All of your healthcare providers at Wareham Pediatric Associates have always advocated VERY strongly that all children should be fully vaccinated according to the standard schedule created by the American Academy of Pediatrics.
We firmly believe in the safety of vaccines. There is more than enough high-quality, scientific research that is unbiased by corporate interests to anchor these beliefs as true.
We firmly believe in the effectiveness of vaccines to prevent serious illnesses and to save lives. Vaccines are one of the most important contributors to improving the health of children and adults.
Vaccines are not just about protecting the person receiving the vaccine, but also about protecting the community in which that person lives.
Knowing that some families are nervous about vaccinating their infants, we are willing to partner with families as long as they understand that all children must start receiving the standard vaccines by age 6 months of age. Additionally, children must be entirely up to date with the AAP Vaccine Schedule at the following ages:
The recommended vaccines and their schedule of administration are the results of years of scientific study and data gathered on millions of children by thousands of our brightest scientists and physicians.
Misinformation about vaccine safety has resulted in increased numbers of unvaccinated children. Since travel in our country and around the world is cheaper and easier, there is an increased risk of vaccine preventable diseases in our community.
In order to protect the infants, children, and adults in our practice and in our community who have a compromised immune system [like patients on chemotherapy, patients with diseases of their immune system, patients on long-term immune suppressing therapy], we can no longer care for children if their parents refuse to immunize them.
My child is sick and can’t go to school, but I don’t think he/she needs to come in, can I get a school excuse note?
As we start a new school year, this is a very common scenario in our office. A child may wake up with symptoms of gastroenteritis with vomiting and/or diarrhea. The child can not go to school due to the symptoms, but you know to offer fluids and monitor for signs of dehydration.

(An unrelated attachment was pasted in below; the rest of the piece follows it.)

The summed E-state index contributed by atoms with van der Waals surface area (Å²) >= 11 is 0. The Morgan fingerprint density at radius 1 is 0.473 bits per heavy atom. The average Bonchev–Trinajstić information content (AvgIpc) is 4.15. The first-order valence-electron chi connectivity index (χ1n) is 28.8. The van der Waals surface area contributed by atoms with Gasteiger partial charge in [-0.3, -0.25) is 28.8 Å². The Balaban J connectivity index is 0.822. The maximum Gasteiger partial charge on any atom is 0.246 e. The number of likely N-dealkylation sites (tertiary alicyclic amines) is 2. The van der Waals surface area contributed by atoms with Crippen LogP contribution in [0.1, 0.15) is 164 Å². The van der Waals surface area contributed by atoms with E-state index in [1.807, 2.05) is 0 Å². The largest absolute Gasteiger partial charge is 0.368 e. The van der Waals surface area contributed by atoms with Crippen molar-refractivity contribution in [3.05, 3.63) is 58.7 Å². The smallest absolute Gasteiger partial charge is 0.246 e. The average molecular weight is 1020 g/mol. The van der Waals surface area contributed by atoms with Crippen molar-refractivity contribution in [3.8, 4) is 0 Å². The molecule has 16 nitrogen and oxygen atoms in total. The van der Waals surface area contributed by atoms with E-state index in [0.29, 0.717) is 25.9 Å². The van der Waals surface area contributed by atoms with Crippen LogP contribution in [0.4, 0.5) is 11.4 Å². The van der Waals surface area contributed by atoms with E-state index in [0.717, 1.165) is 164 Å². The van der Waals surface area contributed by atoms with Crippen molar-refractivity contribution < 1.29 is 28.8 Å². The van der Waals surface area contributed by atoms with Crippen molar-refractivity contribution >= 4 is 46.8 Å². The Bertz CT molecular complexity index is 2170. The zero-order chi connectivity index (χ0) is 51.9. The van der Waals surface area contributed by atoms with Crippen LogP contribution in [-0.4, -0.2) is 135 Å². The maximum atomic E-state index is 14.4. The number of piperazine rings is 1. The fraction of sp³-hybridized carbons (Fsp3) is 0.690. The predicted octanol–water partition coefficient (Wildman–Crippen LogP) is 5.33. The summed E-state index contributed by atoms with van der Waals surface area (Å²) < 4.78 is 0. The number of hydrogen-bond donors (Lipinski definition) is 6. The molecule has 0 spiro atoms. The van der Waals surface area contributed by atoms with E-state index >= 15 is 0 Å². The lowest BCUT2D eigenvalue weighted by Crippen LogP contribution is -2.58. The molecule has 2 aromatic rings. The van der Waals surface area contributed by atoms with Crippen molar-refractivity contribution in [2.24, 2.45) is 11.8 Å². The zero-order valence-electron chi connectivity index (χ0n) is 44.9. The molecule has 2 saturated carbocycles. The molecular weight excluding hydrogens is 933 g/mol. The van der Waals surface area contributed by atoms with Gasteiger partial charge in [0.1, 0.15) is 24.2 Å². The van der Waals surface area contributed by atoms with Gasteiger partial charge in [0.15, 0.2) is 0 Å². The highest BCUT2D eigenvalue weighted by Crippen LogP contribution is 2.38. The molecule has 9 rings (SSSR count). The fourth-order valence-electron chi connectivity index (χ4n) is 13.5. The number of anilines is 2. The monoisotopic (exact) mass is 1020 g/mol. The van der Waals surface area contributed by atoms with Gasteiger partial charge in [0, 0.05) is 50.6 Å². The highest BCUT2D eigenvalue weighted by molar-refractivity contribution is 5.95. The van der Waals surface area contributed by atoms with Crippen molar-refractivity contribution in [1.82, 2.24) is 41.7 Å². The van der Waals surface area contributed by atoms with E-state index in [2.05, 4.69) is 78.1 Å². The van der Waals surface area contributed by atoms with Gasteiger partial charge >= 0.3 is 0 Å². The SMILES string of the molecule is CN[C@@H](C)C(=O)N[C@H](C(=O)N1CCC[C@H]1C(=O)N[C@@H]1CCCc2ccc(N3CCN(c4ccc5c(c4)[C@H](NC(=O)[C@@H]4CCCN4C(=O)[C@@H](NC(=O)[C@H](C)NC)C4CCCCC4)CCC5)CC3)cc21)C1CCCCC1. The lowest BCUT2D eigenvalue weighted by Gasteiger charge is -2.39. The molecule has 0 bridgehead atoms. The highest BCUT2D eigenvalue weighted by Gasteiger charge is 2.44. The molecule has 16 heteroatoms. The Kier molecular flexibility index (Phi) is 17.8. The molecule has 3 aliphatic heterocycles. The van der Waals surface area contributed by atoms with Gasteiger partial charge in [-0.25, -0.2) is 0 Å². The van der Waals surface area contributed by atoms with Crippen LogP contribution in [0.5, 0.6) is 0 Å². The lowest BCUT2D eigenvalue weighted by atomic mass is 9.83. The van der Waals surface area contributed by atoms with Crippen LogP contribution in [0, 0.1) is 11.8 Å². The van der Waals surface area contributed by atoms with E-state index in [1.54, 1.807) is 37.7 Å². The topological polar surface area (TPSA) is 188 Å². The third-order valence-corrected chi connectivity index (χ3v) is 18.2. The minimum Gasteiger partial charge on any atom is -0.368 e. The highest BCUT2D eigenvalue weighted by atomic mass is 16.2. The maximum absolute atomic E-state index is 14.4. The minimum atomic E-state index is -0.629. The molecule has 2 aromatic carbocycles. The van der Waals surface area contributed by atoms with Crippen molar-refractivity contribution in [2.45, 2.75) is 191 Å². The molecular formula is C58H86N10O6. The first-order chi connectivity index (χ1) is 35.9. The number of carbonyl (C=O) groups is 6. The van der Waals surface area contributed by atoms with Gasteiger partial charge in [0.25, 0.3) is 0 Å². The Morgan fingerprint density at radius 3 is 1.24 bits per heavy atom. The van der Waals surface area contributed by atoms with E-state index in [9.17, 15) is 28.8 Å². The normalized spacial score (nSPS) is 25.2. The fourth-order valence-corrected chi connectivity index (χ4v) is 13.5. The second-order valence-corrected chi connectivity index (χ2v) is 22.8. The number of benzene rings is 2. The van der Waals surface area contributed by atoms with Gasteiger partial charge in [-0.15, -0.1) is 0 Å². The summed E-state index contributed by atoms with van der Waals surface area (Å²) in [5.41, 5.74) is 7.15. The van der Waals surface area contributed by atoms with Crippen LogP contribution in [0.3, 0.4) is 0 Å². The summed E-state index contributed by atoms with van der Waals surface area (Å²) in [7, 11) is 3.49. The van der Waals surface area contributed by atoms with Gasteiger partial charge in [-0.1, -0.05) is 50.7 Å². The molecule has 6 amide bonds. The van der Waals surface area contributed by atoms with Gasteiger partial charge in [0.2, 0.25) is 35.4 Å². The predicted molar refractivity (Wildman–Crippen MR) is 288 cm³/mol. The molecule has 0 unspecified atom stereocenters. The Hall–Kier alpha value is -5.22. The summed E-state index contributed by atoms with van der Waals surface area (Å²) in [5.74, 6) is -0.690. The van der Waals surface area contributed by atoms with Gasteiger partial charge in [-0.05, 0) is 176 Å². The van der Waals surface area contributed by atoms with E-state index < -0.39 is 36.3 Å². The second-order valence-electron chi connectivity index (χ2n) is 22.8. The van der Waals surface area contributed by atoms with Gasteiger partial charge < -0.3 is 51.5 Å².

In the past the only way to get the absence excused with a doctor’s note, was to come to the office. Last year, we adopted a new policy at Wareham Pediatrics to allow our nurses to send a school excuse note directly to your child’s school if they are ill with what appears to be a mild self-limited illness. We request that you call our office in the morning to discuss your child’s symptoms with our triage nurse. After providing care advice, she will send a note to the school excusing your child’s absence for that day. If your child remains unable to attend school the next day, we will want to see him/her in the office. Also, if your child has had several excused absences we will want to see them in the office instead of providing a school note.
Our goal with this new policy is to reduce unnecessary visits to the office while still being able to exercise clinical judgement to ensure your child’s well-being.
The Great Pumpkin…SEED!
Pumpkin seeds are also a great source of manganese, phosphorus, magnesium, copper, zinc, protein, and iron. It is believed that you can receive more zinc by eating the whole pumpkin seed including the shell. Directly beneath the shell is a layer which tends to be rich in the mineral. Since the seeds have been boiled, eating the shell won’t make pumpkin seeds harder to digest.
How to Roast Pumpkin Seeds to Crispy Perfection in Under an Hour
Instructions (click here)
We are happy to introduce two new nurses to our team of dedicated pediatric nurses, Scotlyn and Shannon!
Here are some links to ensure a fun filled Halloween for everyone!
The American Academy of Pediatrics has put together a list of tips – click here
Here is a creative way to allow those with food sensitivities be included in the trick or treating fun – click here